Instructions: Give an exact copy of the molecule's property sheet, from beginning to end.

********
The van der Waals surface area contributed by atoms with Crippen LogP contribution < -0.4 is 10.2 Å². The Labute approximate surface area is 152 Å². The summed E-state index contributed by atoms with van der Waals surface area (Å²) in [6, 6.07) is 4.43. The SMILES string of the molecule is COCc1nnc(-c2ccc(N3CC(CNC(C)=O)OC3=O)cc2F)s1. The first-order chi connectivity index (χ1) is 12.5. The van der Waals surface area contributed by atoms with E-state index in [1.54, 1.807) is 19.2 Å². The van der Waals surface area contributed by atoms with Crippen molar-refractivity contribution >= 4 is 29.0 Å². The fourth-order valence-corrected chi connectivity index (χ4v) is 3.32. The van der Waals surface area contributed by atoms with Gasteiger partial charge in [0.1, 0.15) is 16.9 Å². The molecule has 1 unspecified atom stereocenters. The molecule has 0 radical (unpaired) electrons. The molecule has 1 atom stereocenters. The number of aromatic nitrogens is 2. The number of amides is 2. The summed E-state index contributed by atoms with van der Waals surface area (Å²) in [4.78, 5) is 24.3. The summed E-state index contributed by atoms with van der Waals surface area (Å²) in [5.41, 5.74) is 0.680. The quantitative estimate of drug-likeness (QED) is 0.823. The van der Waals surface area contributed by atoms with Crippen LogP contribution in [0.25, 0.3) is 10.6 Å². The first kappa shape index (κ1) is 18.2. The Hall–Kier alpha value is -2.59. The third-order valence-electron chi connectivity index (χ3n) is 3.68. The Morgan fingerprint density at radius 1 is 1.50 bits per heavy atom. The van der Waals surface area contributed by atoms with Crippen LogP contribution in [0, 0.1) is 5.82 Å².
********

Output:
The van der Waals surface area contributed by atoms with Crippen LogP contribution < -0.4 is 10.2 Å². The Labute approximate surface area is 152 Å². The summed E-state index contributed by atoms with van der Waals surface area (Å²) in [6, 6.07) is 4.43. The SMILES string of the molecule is COCc1nnc(-c2ccc(N3CC(CNC(C)=O)OC3=O)cc2F)s1. The first-order chi connectivity index (χ1) is 12.5. The van der Waals surface area contributed by atoms with E-state index in [1.54, 1.807) is 19.2 Å². The van der Waals surface area contributed by atoms with Crippen molar-refractivity contribution >= 4 is 29.0 Å². The fourth-order valence-corrected chi connectivity index (χ4v) is 3.32. The van der Waals surface area contributed by atoms with Gasteiger partial charge in [0.1, 0.15) is 16.9 Å². The molecule has 1 unspecified atom stereocenters. The molecule has 0 radical (unpaired) electrons. The molecule has 1 atom stereocenters. The number of aromatic nitrogens is 2. The number of amides is 2. The summed E-state index contributed by atoms with van der Waals surface area (Å²) in [4.78, 5) is 24.3. The summed E-state index contributed by atoms with van der Waals surface area (Å²) in [5.41, 5.74) is 0.680. The quantitative estimate of drug-likeness (QED) is 0.823. The van der Waals surface area contributed by atoms with Crippen LogP contribution in [0.25, 0.3) is 10.6 Å². The first kappa shape index (κ1) is 18.2. The Hall–Kier alpha value is -2.59. The third-order valence-electron chi connectivity index (χ3n) is 3.68. The Morgan fingerprint density at radius 1 is 1.50 bits per heavy atom. The van der Waals surface area contributed by atoms with Crippen LogP contribution in [0, 0.1) is 5.82 Å².